Best feature: Similarly to International 3, the gallery offers artist development and a radical events programme 

Castlefield Gallery, 2 Hewitt Street, M15 4GB

2018 07 10 Castlefield Gallery
Castlefield Gallery is behind Deansgate Station


CFCCA is the UK leader in Chinese visual culture, with a reputation for debut solo exhibitions and a roster of internationally-renowned artists; impressive considering that, three decades ago, it was just a series of events in Manchester’s Chinatown. As Manchester’s Chinese population is second only to London’s, the centre’s heritage is particularly important; now represented in a new archive and library.

Best feature: A vibrant events schedule, spanning film screenings to workshops and even Mandarin lessons

Centre for Chinese Contemporary Art, Market Buildings, 13 Thomas Street, M4 1EU

2018 01 18 Cfcca Arthur Siuksta
CFCCA is the UK leader in Chinese visual culture Arthur Siuksta


Encompassing three cinemas, contemporary visual arts and a comprehensive bookshop over three floors, Cornerhouse stood as Manchester’s artistic icon for 30 years. The Library Theatre Company had an equally formidable reputation, providing audiences with a potent mix of contemporary drama and modern classics for yet twice as long. As a £25m merger of the two, therefore, HOME had a lot to live up to on opening in 2015 but has proven itself up to the task across two theatres, five cinemas and extensive gallery space. 

Best feature: As well as being a leading arts venue, HOME also has three great dining spots and a bookshop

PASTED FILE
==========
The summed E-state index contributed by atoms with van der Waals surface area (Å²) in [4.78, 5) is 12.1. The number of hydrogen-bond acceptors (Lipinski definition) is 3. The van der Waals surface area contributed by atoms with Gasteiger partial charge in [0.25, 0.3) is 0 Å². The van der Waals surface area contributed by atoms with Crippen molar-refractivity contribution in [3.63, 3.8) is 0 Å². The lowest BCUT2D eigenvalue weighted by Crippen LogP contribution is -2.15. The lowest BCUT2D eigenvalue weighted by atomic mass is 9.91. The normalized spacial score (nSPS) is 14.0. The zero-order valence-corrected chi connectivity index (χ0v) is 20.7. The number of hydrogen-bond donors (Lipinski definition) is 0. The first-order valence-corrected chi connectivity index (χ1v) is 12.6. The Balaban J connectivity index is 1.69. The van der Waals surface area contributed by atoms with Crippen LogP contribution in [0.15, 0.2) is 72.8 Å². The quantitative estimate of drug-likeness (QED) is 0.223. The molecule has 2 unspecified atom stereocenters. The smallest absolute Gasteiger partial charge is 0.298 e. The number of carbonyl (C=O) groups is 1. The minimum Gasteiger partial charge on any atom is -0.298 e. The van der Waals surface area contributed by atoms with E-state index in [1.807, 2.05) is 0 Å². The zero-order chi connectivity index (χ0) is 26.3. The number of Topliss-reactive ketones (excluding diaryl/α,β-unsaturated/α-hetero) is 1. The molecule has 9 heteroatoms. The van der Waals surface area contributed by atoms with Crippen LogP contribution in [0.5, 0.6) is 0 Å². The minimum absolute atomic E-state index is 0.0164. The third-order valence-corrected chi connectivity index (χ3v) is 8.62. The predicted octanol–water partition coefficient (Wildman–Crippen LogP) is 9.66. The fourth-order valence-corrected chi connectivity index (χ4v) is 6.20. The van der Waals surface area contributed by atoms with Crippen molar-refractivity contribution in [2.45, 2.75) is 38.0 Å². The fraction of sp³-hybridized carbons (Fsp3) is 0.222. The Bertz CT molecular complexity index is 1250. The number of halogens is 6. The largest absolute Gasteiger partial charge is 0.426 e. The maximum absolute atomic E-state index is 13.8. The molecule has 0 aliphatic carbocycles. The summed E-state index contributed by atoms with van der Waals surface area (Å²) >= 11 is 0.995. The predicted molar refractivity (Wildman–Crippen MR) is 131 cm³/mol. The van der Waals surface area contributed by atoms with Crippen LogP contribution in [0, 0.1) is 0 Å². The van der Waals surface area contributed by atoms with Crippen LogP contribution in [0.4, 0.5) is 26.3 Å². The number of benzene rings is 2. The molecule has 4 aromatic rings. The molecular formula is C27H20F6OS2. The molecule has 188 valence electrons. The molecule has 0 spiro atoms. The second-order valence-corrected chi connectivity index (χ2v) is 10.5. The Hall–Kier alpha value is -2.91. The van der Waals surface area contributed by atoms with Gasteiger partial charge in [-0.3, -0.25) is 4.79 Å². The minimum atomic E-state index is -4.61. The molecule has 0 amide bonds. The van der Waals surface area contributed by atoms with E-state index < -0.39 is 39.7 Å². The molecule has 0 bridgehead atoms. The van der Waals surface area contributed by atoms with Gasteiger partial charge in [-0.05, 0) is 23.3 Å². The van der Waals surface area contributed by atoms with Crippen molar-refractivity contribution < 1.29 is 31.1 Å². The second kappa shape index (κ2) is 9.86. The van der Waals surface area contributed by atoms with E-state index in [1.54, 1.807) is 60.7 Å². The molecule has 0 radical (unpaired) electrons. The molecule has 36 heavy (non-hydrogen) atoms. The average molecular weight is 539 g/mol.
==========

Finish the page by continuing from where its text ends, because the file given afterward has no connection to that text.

HOME, 2 Tony Wilson Place, M15 4FN

170628 Home
HOME is a mainstay for culture vultures


Whilst it may not boast the beautiful parkland of its Whitworth partner, this Mosley Street gem nonetheless has plenty to offer: not least a world-class art collection, and everything from highlights tours to mindful drawing. Visiting with children? Make sure to visit the onsite café, which has a pay-as-you-feel kids’ menu in partnership with Real Junk Food Manchester. MAG also boasts a six-century costume gallery in nearby Rusholme: housed in an elegant Georgian manor in Platt Fields Park, it's the largest of its kind in Britain (though temporarily closed due to a plague of moths).

Best feature: An outstanding collection of Pre-Raphaelite works and decorative arts

Manchester Art Gallery, Mosley Street, M2 3JL

18 01 24 Manchester Art Gallery
MAG has an outstanding collection


Ok we know it's just across the border into Salford, but it would be a travesty not to include this landmark North West venue. His ‘naive’ manner of painting may have initially attracted controversy but Laurence Stephen Lowry’s paintings are now a ‘Mod Brit’ market leader. Despite him famously rejecting a knighthood in 1968, that didn’t stop a theatre and gallery complex opening in his name 32 years later, now one of the region's biggest attractions. 

Best feature: Over 400 Lowry works, housed in a dynamic multi-purpose venue

The Lowry, Pier 8, Salford Quays, M50 3AZ

2017 11 06 Ls Lowry
"How much?!" Lowry originals now fetch millions


Over the past 125+ years, the Whitworth has seen many transformations but none so much as its recent £15 million development, resulting in accolades such as RIBA National Award and Art Fund’s Museum of the Year 2015. Now home to an internationally important collection numbering 60,000 works - blending high-profile names like Blake, Spencer, Rembrandt and Moore with fresh new talent - the gallery’s principal aim remains the same: ‘the perpetual gratification of the people of Manchester’. Indeed.  

Best feature: Events to suit all ages, and a scenic parkland setting

The Whitworth, The University of Manchester, Oxford Road, M15 6ER

The Whitworth 1 Oxford Rd Photo By Alan Williams Press
The Whitworth houses 60,000 works Alan Williams Press